This is a call to action.
It has been an horrific month for disabled people – with lots of violence, abuse, segregation and death.
But this is not new. We are tired, sad, hurting and angry. And we are scared. Many disabled people are also facing increased questions from allies, asking us what you can do.
Here’s what you can do to be a good disability ally – to shoulder the burden with disabled people:
Amplify OUR voices. It’s not enough to share news about disability issues written by non disabled people.
Don’t speak for disabled people – especially if you work in the disability sector or are a parent of a disabled child.
Understand that the disability community is diverse and intersectional. We are not homogenous. Seek out different perspectives.
Follow and engage with disabled people on social media. Read our writing, see our art, listen and learn.
Keep up to date with disability news. People with Disability Australia has a great daily media roundup that you can subscribe to on their website. (Share disability news with your friends, family and colleagues.
Stop using euphemisms like “special needs” and “differently abled” and made up words like “Diffability”. Say the words disability and disabled – they are not slurs.
Write complaint letters, calling for change. Outline the issue, provide facts and state what outcome you’d like to see happen. Write to relevant organisations, state and federal government agencies (like the NDIS, DSS, Child Protection), state and federal ministers and the Prime Minister.
Write to the media when they disrespectfully report on disability – contact the journalist (Twitter is a good place for this), the editor and write to ABC Media Watch and the Australian Media and Communications Authority.
Call out ableist language when your friends and family use it. The R word and the M word is not ok. And no, I’m not spelling those words out for you.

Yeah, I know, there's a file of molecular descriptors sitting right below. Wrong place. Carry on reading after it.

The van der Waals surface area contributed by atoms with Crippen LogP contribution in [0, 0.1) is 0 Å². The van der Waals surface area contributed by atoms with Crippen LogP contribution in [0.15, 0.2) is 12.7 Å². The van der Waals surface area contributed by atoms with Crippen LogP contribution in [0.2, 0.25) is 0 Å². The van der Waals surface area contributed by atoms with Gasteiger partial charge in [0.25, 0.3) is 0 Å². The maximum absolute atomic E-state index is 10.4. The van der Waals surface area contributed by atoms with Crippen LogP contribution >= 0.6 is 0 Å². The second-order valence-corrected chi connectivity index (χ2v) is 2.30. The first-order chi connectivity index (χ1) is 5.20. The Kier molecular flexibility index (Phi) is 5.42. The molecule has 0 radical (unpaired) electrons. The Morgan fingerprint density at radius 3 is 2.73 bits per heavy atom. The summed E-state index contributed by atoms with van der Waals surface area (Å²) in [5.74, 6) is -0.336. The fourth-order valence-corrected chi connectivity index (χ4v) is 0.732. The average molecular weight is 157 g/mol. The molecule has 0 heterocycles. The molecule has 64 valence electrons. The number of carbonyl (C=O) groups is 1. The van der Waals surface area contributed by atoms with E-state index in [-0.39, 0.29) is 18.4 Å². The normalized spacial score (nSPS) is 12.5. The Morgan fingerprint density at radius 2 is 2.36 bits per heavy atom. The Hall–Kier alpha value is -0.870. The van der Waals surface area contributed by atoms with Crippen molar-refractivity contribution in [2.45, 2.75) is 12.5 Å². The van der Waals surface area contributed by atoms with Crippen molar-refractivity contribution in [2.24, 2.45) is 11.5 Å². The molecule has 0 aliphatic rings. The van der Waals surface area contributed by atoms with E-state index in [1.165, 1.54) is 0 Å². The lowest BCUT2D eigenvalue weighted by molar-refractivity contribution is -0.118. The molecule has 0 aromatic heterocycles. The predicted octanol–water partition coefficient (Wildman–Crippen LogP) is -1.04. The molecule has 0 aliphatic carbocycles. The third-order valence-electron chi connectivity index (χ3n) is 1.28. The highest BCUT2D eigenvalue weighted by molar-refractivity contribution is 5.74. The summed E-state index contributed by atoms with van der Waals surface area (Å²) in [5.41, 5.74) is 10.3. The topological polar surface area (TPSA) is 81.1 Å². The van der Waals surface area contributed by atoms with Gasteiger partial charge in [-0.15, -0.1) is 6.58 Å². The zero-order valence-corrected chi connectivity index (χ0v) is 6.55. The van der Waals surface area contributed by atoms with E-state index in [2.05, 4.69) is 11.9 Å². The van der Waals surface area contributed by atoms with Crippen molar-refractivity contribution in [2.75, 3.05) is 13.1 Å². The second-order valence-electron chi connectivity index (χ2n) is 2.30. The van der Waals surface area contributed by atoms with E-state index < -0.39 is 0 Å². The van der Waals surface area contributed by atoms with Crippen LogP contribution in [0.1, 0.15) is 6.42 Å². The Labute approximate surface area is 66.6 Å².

If you recognise Disability discrimination being reported on, or hate speech in the social media comments, don’t tag disabled people in to ask us to do something. You do something yourself – share the article or call out the comments.
Make your events accessible – from public events to birthday parties. There are lots of resources to help you, including this one that my colleagues and I wrote:
Use image descriptions on your social media posts and caption your videos.
Ensure that events you fun or speak at or attend have disability representation. If they don’t, ask the organisers why, and demand change.
Support disabled people in making complaints – I’m always grateful when I write about taxi discrimination and a social media follower makes a complaint for me as well.
Don’t let us know when you’ve been a good ally. Just be a good ally without broadcasting it. I am not giving out gold stars.
Don’t play devil’s advocate when we talk about ableism, discrimination and violence. This only confirms your bigotry.
Donate to disability led organisations like People with Disability Australia and Arts Access Australia.
Make it a safe space for people to disclose their disability if they choose to.
Don’t expect us to work for free – and this includes providing emotional labour in explaining disability related issues.
Know that it is not my job as a disabled person (or of other disabled people) to teach you everything. It’s your responsibility to read, listen and learn.
Share this post. Buy me a drink if this has helped you.
If this post make you uncomfortable, please sit with that feeling and your non disabled privilege for a bit, and vow to be a better ally.